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Tips for Filing a Workers' Compensation Claim and Suing a Third Party

Posted by Christine Foster on December 23, 2014

What to do if a third party causes a workplace injury.

If you are injured during the course of employment or suffer from an occupational disease in the State of Washington, you cannot sue your employer or co-workers. If someone else other than your employer or a co-worker caused the injury, however, you may be entitled to additional compensation via a third-party claim. A third party that caused your injury is required by law to pay for your medical treatment and other expenses. The following are some examples of third parties in workers' compensation cases:

  • The owner of an animal that bit you
  • A property owner who didn't properly maintain the building where you were injured
  • The driver of a vehicle that hit you
  • A company that manufactured the defective products or machinery that caused your injury

Let's say you are a pizza delivery driver and are rear-ended by another driver who is not your employer or co-worker and are injured as a result. In this case, you could file both a workers' compensation claim with the Washington Department of Labor & Industries (L&I) and a third-party claim. A third-party claim is actually a personal injury claim that arises out of the same incident as a workers' compensation claim. 

How to Take Legal Action Against a Third Party

If you want to take action against a third party, you can do so with the help of a workers' compensation attorney in Seattle. If you are already receiving workers' compensation benefits, your benefits will continue while you pursue legal action. Your benefits won't be stopped or changed until, or unless, you receive compensation from the third party. You must report the amount of the third-party settlement offered to you to L&I because you are required to repay the benefits you received from L&I after you were injured.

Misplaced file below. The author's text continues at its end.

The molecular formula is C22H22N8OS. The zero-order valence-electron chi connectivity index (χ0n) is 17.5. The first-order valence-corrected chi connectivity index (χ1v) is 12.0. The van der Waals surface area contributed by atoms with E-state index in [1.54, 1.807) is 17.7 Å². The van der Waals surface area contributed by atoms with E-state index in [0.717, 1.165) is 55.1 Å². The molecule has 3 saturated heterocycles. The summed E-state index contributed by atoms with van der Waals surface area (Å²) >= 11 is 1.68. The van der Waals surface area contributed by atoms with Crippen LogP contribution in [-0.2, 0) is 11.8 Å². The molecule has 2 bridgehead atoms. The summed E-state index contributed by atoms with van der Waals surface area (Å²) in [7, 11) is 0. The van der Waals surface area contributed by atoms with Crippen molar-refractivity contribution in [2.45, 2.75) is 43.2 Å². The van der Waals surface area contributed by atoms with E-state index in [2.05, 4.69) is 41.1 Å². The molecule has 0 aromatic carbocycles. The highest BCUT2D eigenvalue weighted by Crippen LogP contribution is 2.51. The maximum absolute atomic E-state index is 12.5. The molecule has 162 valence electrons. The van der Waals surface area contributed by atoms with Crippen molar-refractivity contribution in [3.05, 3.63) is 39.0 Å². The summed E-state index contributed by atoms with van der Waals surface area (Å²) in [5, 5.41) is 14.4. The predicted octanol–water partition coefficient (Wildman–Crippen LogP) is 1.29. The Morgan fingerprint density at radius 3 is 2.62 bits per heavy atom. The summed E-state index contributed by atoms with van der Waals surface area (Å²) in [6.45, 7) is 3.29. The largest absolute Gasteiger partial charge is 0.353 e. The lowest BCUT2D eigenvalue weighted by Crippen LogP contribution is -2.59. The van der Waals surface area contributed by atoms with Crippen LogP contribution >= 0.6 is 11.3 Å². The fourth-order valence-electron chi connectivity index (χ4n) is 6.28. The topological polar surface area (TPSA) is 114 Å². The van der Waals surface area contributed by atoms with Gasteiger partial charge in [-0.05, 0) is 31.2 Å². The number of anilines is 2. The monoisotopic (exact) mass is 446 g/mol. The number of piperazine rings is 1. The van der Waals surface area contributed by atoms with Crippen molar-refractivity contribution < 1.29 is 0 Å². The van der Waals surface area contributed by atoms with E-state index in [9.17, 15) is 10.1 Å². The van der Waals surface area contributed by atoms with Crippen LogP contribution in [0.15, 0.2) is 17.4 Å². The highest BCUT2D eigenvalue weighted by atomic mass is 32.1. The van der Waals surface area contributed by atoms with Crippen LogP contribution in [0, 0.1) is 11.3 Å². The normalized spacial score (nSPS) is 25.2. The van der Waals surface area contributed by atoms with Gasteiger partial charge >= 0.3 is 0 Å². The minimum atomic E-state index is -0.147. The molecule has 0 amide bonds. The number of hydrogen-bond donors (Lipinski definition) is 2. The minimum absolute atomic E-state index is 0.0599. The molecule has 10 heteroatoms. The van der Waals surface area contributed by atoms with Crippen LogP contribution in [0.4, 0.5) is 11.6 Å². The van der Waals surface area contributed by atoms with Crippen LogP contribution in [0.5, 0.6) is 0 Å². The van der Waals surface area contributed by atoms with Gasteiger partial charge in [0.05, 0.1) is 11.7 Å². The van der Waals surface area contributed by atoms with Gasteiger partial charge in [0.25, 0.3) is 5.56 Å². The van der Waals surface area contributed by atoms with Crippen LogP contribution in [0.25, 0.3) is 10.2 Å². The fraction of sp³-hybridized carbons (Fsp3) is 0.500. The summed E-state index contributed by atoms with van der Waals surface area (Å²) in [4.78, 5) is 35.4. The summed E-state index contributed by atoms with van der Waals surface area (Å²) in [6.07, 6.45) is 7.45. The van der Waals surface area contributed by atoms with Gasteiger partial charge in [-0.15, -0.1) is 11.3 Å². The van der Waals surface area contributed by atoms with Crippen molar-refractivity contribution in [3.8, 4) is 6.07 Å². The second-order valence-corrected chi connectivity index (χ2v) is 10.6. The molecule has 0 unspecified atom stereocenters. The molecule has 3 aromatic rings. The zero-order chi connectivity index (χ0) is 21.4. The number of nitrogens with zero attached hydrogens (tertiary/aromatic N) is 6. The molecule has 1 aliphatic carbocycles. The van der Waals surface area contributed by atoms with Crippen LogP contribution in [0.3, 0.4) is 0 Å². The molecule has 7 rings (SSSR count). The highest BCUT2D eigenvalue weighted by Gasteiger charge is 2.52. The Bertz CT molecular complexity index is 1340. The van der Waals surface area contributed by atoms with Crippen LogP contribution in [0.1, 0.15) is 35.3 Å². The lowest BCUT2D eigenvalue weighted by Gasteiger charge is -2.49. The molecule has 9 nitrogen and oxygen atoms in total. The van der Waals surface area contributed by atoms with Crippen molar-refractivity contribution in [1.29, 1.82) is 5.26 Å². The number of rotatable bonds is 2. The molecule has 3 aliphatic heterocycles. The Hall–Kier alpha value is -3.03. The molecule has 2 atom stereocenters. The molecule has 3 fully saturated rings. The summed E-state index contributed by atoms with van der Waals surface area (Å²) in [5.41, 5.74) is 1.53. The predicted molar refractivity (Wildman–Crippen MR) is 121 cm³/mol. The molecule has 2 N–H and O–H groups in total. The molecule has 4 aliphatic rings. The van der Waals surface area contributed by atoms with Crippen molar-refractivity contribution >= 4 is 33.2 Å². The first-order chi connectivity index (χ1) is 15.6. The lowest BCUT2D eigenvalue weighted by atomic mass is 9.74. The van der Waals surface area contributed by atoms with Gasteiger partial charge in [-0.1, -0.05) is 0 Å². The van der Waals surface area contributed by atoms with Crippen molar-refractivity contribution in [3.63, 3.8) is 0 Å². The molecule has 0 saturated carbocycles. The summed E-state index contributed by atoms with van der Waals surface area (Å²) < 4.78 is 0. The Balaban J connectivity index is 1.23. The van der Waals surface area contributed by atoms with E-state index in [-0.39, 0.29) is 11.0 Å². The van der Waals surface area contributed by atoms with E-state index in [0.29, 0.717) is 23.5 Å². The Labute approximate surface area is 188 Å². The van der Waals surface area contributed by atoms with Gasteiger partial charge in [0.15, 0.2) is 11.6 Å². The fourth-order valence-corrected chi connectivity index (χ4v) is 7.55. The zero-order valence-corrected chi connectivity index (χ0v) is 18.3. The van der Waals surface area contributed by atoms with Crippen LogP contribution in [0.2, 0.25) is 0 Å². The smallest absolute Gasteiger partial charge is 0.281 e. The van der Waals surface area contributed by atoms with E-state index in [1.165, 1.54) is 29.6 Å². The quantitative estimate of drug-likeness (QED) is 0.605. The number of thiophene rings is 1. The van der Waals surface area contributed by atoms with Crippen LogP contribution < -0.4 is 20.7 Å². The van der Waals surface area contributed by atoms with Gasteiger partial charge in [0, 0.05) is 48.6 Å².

Third-party claims are typically worth a lot more than L&I benefits. When a third-party settlement is made, the funds are distributed according to a formula set by Washington State law. The formula distributes the funds to you, your attorney if you have one, and L&I to reimburse them for the amount of the claim benefits. This is because L&I has already paid you for your workers' compensation claim and wants to recover some of that money from you when you collect your third-party settlement. Depending on the amount of your third-party settlement, the payment of your L&I benefits may stop after you receive the settlement but they could resume.

Request a Free Consultation with a Seattle Workers' Compensation Attorney

If you have been injured on the job by a third party, don't hesitate to take action. Contact Foster Law, P.C. today for help filing a workers' compensation claim and seeking additional compensation from a third party. An experienced Seattle workers' compensation attorney can provide you with legal guidance and ensure that the claims process runs as smoothly as possible. Call 206-682-3436 or fill out our online contact form to set up a free consultation with the knowledgeable workers' compensation lawyers at Foster Law, P.C.

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